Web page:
The saguaro is a large, tree sized cactus native to the Sonoran Desert. The saguaro blossom is the State Wildflower of Arizona.
Saguaros have a relatively long life span. It takes 50 to 75 years to develop their first arm. The arms themselves are grown to increase the plant's reproductive capacity.The growth rate of saguaros is strongly dependent on precipatation; saguaros in drier wester Arizona like Organ Pipe Cactus National Monument grow only half as fast as those in and around Tucson. In the Catalina and Rincon Mountains, it may be 50 years for their first arm. In Organ Pipe or Cabeza Prieta NWR along the Mexico border it may be 75 years. In Saguaro National Park East it is not at all unusual to see Saguaros with 20-25 arms. Some specimens may live for more than 150 years and can can grow anywhere from 15 to 50 feet. They grow slowly from seed, and not at all from cuttings. Whenever it rains, saguaros soak up the rainwater. The cactus will visibly expand, holding in the rainwater. It conserves the water and slowly consumes it.
Saguaros can not self pollenate. Large quantities of pollen are required for complete pollination as there are numerous ovules. A well-pollinated fruit will contain several thousand tiny seeds. The ruby red fruit ripen in June. Each fruit contains around 2000 seeds plus sweet fleshy connective tissue. The fruits are highly edible and prized by local people. The O'odham tribes have a long and rich history of saguaro fruit use. Native birds such as Gila Woodpeckers, Gilded Flickers, Purple Martins, and House Finches live inside holes in saguaros bored by the woodpeckers. Flickers excavate larger holes higher on the stem. The nest cavity is deep, the parents and young entirely hidden from view. The saguaro creates callus tissue on the wound. When the saguaro dies, and soft flesh rots the callus remains behind, a so called "saguaro booty" which was used by natives for storage.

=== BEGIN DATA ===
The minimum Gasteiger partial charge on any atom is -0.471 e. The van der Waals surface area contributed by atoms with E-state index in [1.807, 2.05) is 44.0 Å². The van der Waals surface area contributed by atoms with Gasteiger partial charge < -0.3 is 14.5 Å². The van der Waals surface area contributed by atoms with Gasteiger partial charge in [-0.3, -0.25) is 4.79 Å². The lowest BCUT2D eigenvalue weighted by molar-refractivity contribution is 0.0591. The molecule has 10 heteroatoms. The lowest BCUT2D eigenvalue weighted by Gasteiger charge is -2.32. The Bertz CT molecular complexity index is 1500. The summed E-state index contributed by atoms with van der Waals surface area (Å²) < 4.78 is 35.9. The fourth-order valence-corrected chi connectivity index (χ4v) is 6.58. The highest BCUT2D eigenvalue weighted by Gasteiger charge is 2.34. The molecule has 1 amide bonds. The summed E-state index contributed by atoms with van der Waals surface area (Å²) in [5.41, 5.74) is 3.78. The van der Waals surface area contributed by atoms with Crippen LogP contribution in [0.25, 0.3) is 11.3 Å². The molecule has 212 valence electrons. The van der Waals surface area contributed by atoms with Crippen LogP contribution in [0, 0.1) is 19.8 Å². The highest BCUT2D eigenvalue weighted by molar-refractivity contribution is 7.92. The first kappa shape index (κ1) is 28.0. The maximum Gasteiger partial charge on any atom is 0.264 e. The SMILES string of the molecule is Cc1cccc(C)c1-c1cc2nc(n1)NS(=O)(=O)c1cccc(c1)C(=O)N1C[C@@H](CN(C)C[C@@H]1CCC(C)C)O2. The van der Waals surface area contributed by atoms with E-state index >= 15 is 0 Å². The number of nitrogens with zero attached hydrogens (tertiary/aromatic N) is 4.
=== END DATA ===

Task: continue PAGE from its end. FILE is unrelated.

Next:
The major pollinators are bats, primarily the Lesser Long Nosed Bat, feeding on the nectar from the night-blooming flowers, which often remain open in the morning. Doves and bees appear to be the primary daytime pollinators.
|View from Saguaro National Park looking north toward the Catalina Mountains|
A few of the dead Saguaros, which provide wonderful skeletons: